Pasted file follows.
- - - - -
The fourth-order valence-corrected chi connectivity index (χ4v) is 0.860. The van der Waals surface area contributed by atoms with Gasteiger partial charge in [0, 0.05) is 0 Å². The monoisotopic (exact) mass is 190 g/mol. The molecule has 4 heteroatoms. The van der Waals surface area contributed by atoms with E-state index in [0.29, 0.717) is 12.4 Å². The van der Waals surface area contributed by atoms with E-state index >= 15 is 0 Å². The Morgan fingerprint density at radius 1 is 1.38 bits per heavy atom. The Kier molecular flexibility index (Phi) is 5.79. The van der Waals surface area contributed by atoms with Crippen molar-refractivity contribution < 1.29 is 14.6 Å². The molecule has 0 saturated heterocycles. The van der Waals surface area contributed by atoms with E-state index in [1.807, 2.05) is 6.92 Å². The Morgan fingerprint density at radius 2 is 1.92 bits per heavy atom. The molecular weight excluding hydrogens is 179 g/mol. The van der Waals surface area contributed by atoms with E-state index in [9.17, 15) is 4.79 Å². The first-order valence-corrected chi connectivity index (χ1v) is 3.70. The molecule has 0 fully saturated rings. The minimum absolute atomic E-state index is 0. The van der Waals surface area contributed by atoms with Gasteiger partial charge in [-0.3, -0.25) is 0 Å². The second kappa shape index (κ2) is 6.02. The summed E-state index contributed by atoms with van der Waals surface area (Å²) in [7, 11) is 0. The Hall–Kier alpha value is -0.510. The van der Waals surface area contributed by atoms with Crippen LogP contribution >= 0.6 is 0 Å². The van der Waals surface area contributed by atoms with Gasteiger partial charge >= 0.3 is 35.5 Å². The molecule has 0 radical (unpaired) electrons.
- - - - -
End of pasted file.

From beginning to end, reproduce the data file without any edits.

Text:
The fourth-order valence-corrected chi connectivity index (χ4v) is 0.860. The van der Waals surface area contributed by atoms with Gasteiger partial charge in [0, 0.05) is 0 Å². The monoisotopic (exact) mass is 190 g/mol. The molecule has 4 heteroatoms. The van der Waals surface area contributed by atoms with E-state index in [0.29, 0.717) is 12.4 Å². The van der Waals surface area contributed by atoms with E-state index >= 15 is 0 Å². The Morgan fingerprint density at radius 1 is 1.38 bits per heavy atom. The Kier molecular flexibility index (Phi) is 5.79. The van der Waals surface area contributed by atoms with Crippen molar-refractivity contribution < 1.29 is 14.6 Å². The molecule has 0 saturated heterocycles. The van der Waals surface area contributed by atoms with E-state index in [1.807, 2.05) is 6.92 Å². The Morgan fingerprint density at radius 2 is 1.92 bits per heavy atom. The molecular weight excluding hydrogens is 179 g/mol. The van der Waals surface area contributed by atoms with E-state index in [9.17, 15) is 4.79 Å². The first-order valence-corrected chi connectivity index (χ1v) is 3.70. The molecule has 0 fully saturated rings. The minimum absolute atomic E-state index is 0. The van der Waals surface area contributed by atoms with Gasteiger partial charge in [-0.3, -0.25) is 0 Å². The second kappa shape index (κ2) is 6.02. The summed E-state index contributed by atoms with van der Waals surface area (Å²) in [7, 11) is 0. The Hall–Kier alpha value is -0.510. The van der Waals surface area contributed by atoms with Crippen LogP contribution >= 0.6 is 0 Å². The van der Waals surface area contributed by atoms with Gasteiger partial charge >= 0.3 is 35.5 Å². The molecule has 0 radical (unpaired) electrons.